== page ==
2012 has brought increasing emphasis on success in Search being influenced by how web content is shared via social media channels. The beauty of WordPress is that it facilitates comments and makes social sharing, of blog posts or web pages particularly easy
Over the past few years WordPress has become commonly used, not just for it’s original intention blogging but also as a website platform. It provides a very affordable way to establish a quality web presence, with added benefit of full CMS, content managed system.
There are two WordPress platforms, WordPress.com and WordPress.org. The differences between each does cause some confusion.
The major difference between the .com and .org versions of WordPress is related to hosting. WordPress.com is hosted and managed by WordPress, so it’s free to start using straightaway, once you have opened your account. WordPress.org on the other hand, requires you to download the files from WordPress.org and then upload them to your chosen hosting provider, having paid for your own hosting account.
So, why would you want to bother with downloading files and incurring the cost of a hosting package when you can get the same thing for free direct from WordPress.com? The simple answer is that although they would seem to be very similar, they are in fact miles apart in terms of both features and benefits for establishing a business blog or website.
I run courses to help people get set up and running with a WordPress blog. I initially set them up with the .com version, calling the process learning to sail ‘inside the harbour’. Once delegates understand the basics of writing, editing and publishing blog posts and uploading media files, I can confidently send them away without worrying them about spam, back-ups and database hacking. OK, there aren’t as many themes (how the site looks), or Plugins (functionality options) as on a WordPress.org site, but then that’s a small price to pay for peace of mind.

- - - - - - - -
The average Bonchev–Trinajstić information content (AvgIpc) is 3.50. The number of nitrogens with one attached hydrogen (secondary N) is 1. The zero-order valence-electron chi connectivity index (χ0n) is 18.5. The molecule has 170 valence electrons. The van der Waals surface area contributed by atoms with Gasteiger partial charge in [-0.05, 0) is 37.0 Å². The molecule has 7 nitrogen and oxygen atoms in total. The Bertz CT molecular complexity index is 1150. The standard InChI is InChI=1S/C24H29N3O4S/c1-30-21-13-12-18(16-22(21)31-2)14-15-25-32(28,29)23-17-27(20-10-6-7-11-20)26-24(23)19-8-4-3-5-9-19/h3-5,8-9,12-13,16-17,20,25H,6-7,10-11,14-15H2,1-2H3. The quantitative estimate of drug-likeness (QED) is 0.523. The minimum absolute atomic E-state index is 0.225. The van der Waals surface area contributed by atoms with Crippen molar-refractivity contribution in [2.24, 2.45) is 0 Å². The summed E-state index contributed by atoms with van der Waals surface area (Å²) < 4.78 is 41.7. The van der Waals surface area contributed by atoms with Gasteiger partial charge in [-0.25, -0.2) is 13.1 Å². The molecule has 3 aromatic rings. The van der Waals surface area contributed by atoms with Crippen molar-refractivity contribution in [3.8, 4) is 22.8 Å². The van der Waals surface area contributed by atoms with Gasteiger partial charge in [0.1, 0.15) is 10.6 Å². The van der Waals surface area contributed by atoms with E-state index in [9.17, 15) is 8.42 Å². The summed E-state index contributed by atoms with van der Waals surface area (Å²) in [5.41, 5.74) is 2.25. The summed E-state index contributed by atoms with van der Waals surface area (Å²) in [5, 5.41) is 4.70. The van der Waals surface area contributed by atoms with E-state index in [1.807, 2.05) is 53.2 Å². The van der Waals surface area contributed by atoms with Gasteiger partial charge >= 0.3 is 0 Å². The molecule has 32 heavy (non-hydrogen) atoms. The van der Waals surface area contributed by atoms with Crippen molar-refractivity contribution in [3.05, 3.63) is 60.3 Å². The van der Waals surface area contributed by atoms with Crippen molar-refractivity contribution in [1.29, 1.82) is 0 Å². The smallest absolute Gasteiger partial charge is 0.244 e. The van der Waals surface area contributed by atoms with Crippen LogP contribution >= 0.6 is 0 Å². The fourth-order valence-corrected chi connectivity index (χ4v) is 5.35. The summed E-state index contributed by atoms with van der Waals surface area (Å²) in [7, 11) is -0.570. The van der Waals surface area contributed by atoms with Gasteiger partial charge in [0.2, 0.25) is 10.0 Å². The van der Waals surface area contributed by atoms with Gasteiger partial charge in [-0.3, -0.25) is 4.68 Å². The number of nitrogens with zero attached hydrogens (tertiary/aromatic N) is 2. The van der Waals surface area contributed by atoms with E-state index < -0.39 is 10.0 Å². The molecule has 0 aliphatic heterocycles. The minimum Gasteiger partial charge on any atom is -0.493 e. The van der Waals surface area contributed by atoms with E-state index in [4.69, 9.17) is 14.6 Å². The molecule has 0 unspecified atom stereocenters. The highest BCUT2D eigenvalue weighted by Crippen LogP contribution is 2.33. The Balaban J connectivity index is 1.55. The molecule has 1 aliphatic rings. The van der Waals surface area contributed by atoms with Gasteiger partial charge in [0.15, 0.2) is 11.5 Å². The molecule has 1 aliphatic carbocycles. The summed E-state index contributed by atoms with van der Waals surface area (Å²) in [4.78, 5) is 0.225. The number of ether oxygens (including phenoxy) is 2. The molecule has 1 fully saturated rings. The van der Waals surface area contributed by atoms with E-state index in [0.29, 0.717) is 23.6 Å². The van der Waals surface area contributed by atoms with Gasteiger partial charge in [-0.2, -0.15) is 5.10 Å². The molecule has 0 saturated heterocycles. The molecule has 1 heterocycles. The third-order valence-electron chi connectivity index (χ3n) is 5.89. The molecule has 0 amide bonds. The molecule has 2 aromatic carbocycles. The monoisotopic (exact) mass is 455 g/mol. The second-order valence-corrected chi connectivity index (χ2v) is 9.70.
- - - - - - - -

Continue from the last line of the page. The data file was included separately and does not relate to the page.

WordPress.org is a very different beast, boasting 100’s of free themes and similar numbers of Plugins, but there is also a requirement for ‘beyond the harbour’ technical skills. Anyone lacking those skills should sensibly link up with one of an increasing number of developers who have experience working with WordPress.org.
When choosing a developer, make sure yours offers more than just a quick tutorial at hand over. I see increasing numbers of WordPress.org site owners who, having paid for their site, have been well and truly left “holding the baby”.
The trouble is that the site/blog owner carries on in blissful ignorance until disaster strikes through not backing up, upgrading versions/Plugins or having established security up at the server, resulting in their site malfunctioning in some way or other.
So, WordPress.com is a good place to start, for anyone with limited technical skills. If the more robust WordPress.org platform becomes more attractive then it’s possible to migrate content already put onto the WordPress.com installation, over to WordPress.org.
So is it WordPress.com or WordPress.org for your business? I consider WordPress.org the only option to consider for business application, but involving a developer to hold your hand is advisable. So, if you don’t want to incur the cost, consider starting on WordPress.com.
I run half-day and full day workshops to get people set up and running with a WordPress.com blog.
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